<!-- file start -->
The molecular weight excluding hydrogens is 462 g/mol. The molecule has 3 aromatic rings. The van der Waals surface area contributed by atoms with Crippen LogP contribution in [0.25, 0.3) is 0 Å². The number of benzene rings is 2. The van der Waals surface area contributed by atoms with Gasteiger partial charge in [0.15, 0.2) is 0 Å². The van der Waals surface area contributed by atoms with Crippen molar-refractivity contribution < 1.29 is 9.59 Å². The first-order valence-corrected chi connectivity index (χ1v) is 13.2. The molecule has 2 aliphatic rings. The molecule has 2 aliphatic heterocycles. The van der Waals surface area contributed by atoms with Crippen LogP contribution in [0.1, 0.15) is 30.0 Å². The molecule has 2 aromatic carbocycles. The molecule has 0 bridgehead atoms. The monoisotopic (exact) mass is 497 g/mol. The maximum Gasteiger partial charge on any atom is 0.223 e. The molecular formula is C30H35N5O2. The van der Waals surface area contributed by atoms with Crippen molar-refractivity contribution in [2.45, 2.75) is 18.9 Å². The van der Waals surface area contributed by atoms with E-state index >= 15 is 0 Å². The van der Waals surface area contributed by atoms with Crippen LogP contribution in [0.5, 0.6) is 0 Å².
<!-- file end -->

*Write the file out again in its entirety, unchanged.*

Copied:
The molecular weight excluding hydrogens is 462 g/mol. The molecule has 3 aromatic rings. The van der Waals surface area contributed by atoms with Crippen LogP contribution in [0.25, 0.3) is 0 Å². The number of benzene rings is 2. The van der Waals surface area contributed by atoms with Gasteiger partial charge in [0.15, 0.2) is 0 Å². The van der Waals surface area contributed by atoms with Crippen molar-refractivity contribution < 1.29 is 9.59 Å². The first-order valence-corrected chi connectivity index (χ1v) is 13.2. The molecule has 2 aliphatic rings. The molecule has 2 aliphatic heterocycles. The van der Waals surface area contributed by atoms with Crippen LogP contribution in [0.1, 0.15) is 30.0 Å². The molecule has 2 aromatic carbocycles. The molecule has 0 bridgehead atoms. The monoisotopic (exact) mass is 497 g/mol. The maximum Gasteiger partial charge on any atom is 0.223 e. The molecular formula is C30H35N5O2. The van der Waals surface area contributed by atoms with Crippen molar-refractivity contribution in [2.45, 2.75) is 18.9 Å². The van der Waals surface area contributed by atoms with E-state index >= 15 is 0 Å². The van der Waals surface area contributed by atoms with Crippen LogP contribution in [0.5, 0.6) is 0 Å².